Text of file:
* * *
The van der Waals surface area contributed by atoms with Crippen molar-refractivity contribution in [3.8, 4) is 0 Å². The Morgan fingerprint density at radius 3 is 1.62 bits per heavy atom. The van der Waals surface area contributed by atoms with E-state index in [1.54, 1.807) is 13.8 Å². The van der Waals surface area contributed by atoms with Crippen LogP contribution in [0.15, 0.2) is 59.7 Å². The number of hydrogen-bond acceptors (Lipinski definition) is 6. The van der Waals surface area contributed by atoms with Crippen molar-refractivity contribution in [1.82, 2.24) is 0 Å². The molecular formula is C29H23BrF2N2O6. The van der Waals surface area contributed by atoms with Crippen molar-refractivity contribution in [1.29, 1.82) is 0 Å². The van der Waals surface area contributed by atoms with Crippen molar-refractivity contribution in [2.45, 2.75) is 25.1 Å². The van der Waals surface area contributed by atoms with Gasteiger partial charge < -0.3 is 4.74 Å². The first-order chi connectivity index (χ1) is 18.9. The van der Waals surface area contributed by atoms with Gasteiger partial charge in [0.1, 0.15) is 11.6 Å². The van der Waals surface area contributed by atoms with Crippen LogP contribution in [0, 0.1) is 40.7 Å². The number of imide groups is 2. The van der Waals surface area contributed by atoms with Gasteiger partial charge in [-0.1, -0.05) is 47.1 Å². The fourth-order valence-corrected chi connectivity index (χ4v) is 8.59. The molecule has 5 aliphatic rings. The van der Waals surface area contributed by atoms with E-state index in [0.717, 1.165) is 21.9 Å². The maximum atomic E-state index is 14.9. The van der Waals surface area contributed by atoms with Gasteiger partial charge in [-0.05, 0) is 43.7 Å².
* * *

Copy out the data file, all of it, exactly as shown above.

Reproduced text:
The van der Waals surface area contributed by atoms with Crippen molar-refractivity contribution in [3.8, 4) is 0 Å². The Morgan fingerprint density at radius 3 is 1.62 bits per heavy atom. The van der Waals surface area contributed by atoms with E-state index in [1.54, 1.807) is 13.8 Å². The van der Waals surface area contributed by atoms with Crippen LogP contribution in [0.15, 0.2) is 59.7 Å². The number of hydrogen-bond acceptors (Lipinski definition) is 6. The van der Waals surface area contributed by atoms with Crippen molar-refractivity contribution in [1.82, 2.24) is 0 Å². The molecular formula is C29H23BrF2N2O6. The van der Waals surface area contributed by atoms with Crippen molar-refractivity contribution in [1.29, 1.82) is 0 Å². The van der Waals surface area contributed by atoms with Crippen molar-refractivity contribution in [2.45, 2.75) is 25.1 Å². The van der Waals surface area contributed by atoms with Gasteiger partial charge < -0.3 is 4.74 Å². The first-order chi connectivity index (χ1) is 18.9. The van der Waals surface area contributed by atoms with Gasteiger partial charge in [0.1, 0.15) is 11.6 Å². The van der Waals surface area contributed by atoms with Crippen LogP contribution in [0, 0.1) is 40.7 Å². The number of imide groups is 2. The van der Waals surface area contributed by atoms with Gasteiger partial charge in [-0.1, -0.05) is 47.1 Å². The fourth-order valence-corrected chi connectivity index (χ4v) is 8.59. The molecule has 5 aliphatic rings. The van der Waals surface area contributed by atoms with E-state index in [0.717, 1.165) is 21.9 Å². The maximum atomic E-state index is 14.9. The van der Waals surface area contributed by atoms with Gasteiger partial charge in [-0.05, 0) is 43.7 Å².